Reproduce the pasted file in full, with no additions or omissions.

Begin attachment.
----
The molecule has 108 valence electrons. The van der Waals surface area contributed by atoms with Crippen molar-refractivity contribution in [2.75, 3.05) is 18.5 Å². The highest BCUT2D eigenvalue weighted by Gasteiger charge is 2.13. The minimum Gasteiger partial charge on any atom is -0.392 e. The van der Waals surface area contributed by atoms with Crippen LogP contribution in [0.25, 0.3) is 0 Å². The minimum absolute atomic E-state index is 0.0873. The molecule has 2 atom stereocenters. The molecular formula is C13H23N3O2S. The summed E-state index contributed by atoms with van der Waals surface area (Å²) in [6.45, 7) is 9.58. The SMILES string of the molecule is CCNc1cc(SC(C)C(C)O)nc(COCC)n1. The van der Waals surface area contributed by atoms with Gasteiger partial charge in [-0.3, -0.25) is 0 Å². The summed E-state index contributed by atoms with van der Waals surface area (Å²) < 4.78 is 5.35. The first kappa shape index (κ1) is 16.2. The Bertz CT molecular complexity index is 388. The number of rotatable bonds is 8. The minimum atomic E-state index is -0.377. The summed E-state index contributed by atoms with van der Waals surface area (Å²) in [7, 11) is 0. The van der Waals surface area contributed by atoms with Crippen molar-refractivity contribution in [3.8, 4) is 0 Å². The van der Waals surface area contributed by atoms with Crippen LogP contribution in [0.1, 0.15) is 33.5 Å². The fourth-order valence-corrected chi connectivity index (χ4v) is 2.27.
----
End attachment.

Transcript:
The molecule has 108 valence electrons. The van der Waals surface area contributed by atoms with Crippen molar-refractivity contribution in [2.75, 3.05) is 18.5 Å². The highest BCUT2D eigenvalue weighted by Gasteiger charge is 2.13. The minimum Gasteiger partial charge on any atom is -0.392 e. The van der Waals surface area contributed by atoms with Crippen LogP contribution in [0.25, 0.3) is 0 Å². The minimum absolute atomic E-state index is 0.0873. The molecule has 2 atom stereocenters. The molecular formula is C13H23N3O2S. The summed E-state index contributed by atoms with van der Waals surface area (Å²) in [6.45, 7) is 9.58. The SMILES string of the molecule is CCNc1cc(SC(C)C(C)O)nc(COCC)n1. The van der Waals surface area contributed by atoms with Gasteiger partial charge in [-0.3, -0.25) is 0 Å². The summed E-state index contributed by atoms with van der Waals surface area (Å²) < 4.78 is 5.35. The first kappa shape index (κ1) is 16.2. The Bertz CT molecular complexity index is 388. The number of rotatable bonds is 8. The minimum atomic E-state index is -0.377. The summed E-state index contributed by atoms with van der Waals surface area (Å²) in [7, 11) is 0. The van der Waals surface area contributed by atoms with Crippen molar-refractivity contribution in [3.8, 4) is 0 Å². The van der Waals surface area contributed by atoms with Crippen LogP contribution in [0.1, 0.15) is 33.5 Å². The fourth-order valence-corrected chi connectivity index (χ4v) is 2.27.